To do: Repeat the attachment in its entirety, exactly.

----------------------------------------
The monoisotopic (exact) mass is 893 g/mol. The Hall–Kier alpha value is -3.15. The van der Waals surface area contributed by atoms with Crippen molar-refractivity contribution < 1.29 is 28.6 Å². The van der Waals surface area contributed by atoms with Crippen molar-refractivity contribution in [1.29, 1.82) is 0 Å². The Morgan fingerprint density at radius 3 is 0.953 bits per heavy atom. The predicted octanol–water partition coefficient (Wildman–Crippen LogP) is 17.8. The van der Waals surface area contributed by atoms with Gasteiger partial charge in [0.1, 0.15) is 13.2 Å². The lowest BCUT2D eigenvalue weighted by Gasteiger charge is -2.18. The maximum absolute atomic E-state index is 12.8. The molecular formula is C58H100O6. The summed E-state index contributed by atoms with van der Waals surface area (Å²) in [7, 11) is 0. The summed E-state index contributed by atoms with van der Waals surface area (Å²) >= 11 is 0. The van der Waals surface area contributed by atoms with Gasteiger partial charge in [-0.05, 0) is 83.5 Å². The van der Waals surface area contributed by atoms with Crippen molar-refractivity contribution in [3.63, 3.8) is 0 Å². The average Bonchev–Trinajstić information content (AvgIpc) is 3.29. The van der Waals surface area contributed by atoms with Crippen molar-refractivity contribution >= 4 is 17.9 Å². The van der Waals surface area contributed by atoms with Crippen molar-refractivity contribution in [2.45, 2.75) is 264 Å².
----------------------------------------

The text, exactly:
The monoisotopic (exact) mass is 893 g/mol. The Hall–Kier alpha value is -3.15. The van der Waals surface area contributed by atoms with Crippen molar-refractivity contribution < 1.29 is 28.6 Å². The van der Waals surface area contributed by atoms with Crippen molar-refractivity contribution in [1.29, 1.82) is 0 Å². The Morgan fingerprint density at radius 3 is 0.953 bits per heavy atom. The predicted octanol–water partition coefficient (Wildman–Crippen LogP) is 17.8. The van der Waals surface area contributed by atoms with Gasteiger partial charge in [0.1, 0.15) is 13.2 Å². The lowest BCUT2D eigenvalue weighted by Gasteiger charge is -2.18. The maximum absolute atomic E-state index is 12.8. The molecular formula is C58H100O6. The summed E-state index contributed by atoms with van der Waals surface area (Å²) in [7, 11) is 0. The summed E-state index contributed by atoms with van der Waals surface area (Å²) >= 11 is 0. The van der Waals surface area contributed by atoms with Gasteiger partial charge in [-0.05, 0) is 83.5 Å². The van der Waals surface area contributed by atoms with Crippen molar-refractivity contribution in [3.63, 3.8) is 0 Å². The average Bonchev–Trinajstić information content (AvgIpc) is 3.29. The van der Waals surface area contributed by atoms with Crippen molar-refractivity contribution >= 4 is 17.9 Å². The van der Waals surface area contributed by atoms with Crippen molar-refractivity contribution in [2.45, 2.75) is 264 Å².